CHICAGO – The top college basketball players in the country converged on Chicago this week for the NBA Draft Combine and truth be told, Deshaun Thomas would die to be a part of the gathering. However, the Ohio State forward felt following his sophomore season that he wasn't quite ready to make the jump to the NBA and elected to stay in Columbus.
Thomas may not be ready as of today, but the Bishop Luers High School graduate is close according to those that watch him closely, and with a year of work – really hard work - they believe that he can take the next step.
“He needs to keep doing what he's been doing this whole time, keep working hard,” former Buckeye center Jared Sullinger said. “Most of the time people took his spotlight because I was playing or William Buford or Aaron Craft. Nobody sees how good Deshaun really is.”
Sullinger and Buford are both taking part in the NBA Draft process after being part of a highly successful Ohio State program each of the past two seasons. They, along with the other talented players on the Buckeye roster, bought into a shared process when it came to exhibiting one's skills. Buford believes that as important as it is for players to develop individually, it is imperative for Thomas to continue to be a willing participant in the team concept throughout his junior season.
“(Deshaun's) biggest thing is getting his teammates involved,” Buford said. “This year coming up (he needs to) get his teammates involved to help him win. Everybody knows that he can score, but if he can add some more to his game I think that he'll be fine.”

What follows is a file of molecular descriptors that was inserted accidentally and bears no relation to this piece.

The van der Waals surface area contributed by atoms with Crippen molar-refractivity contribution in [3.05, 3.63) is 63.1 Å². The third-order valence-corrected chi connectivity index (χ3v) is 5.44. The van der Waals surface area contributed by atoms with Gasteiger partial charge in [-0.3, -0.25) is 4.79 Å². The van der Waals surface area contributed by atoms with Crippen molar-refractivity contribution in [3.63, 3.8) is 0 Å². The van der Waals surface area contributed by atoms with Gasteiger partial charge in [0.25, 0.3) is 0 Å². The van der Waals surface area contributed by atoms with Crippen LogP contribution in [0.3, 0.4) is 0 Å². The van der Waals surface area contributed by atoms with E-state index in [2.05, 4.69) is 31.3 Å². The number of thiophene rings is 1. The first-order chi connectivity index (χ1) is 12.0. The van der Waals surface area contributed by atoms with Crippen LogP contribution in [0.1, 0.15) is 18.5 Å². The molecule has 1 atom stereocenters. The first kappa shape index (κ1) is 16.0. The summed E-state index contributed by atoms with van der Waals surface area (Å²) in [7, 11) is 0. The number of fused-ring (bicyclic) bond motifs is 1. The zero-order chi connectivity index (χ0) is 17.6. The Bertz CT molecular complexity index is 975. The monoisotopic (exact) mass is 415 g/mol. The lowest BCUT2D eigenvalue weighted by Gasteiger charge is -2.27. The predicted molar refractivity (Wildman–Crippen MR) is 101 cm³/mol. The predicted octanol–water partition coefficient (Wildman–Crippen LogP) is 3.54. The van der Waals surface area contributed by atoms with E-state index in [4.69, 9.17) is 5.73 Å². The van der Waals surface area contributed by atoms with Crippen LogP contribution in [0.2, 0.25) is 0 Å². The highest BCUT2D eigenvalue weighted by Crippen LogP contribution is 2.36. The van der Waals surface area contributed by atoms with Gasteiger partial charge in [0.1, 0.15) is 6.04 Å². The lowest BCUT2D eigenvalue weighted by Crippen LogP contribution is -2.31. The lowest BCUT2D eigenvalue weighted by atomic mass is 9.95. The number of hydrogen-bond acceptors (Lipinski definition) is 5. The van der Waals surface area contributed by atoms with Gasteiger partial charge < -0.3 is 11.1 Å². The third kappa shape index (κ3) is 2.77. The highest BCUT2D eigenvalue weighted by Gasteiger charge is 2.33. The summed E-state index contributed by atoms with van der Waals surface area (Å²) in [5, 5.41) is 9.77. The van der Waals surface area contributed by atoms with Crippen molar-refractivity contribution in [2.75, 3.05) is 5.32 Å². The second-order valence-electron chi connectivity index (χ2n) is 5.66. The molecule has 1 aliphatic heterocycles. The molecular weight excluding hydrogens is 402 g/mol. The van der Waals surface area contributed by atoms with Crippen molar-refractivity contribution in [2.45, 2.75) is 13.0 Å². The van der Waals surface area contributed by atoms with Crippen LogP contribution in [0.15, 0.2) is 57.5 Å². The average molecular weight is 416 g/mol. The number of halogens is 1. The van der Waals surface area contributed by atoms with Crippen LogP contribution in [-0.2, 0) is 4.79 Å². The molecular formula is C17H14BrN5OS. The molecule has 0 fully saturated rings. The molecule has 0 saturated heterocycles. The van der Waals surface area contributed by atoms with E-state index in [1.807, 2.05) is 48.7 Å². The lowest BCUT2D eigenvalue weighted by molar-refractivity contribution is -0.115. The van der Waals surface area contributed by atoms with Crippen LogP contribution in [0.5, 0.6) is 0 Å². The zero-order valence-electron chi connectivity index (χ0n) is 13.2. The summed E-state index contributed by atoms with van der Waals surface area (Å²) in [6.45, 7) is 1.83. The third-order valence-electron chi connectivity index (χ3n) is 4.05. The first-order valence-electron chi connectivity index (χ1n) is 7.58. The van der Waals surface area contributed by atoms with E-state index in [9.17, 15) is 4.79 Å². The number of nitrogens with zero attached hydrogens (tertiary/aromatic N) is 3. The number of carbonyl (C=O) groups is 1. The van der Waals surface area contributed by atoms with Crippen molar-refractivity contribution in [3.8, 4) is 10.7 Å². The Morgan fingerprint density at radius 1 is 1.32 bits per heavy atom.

Thomas was projected by some analysts to be a potential second round, perhaps late first round, draft selection. Without the guaranteed financial security of a first round slot, it is a gamble for players to turn professional. That is just one of several reasons that former Ohio State great Jimmy Jackson believes Thomas made the correct assessment for his career path.
“From Deshaun's perspective, I think that (returning) was a wise decision,” Jackson said. “He just needs to keep improving his game. His game has kind of progressed from his freshman year.”
After playing shooting guard in the NBA for 14 seasons, Jackson still resides in Columbus. However, not only does he follow his alma mater closely as a fan, he does so because he gets paid to as an analyst for the Big Ten Network.
“One of the biggest adjustments that Deshaun has made is shot discernment,” Jackson said. “That has increased his shooting percentage and he's been more effective and efficient on the court.”
As a sophomore, Thomas improved his shooting from 48 to 52 percent and sank 50 three-point shots in comparison to just 21 as a freshman. That effectiveness, as well as a legitimate effort at the defensive end of the floor, allowed Buckeye coach Thad Matta to trust Thomas more and he saw his minutes more than double from 14 per game to nearly 32 each night.
“It's just defining and basically refining the tools that he already has,” Jackson said. “He (also) needs to continue to work extremely hard and not have the lapses that he may sometimes have during the course of a game. He'll be right there as one of the top players next year.”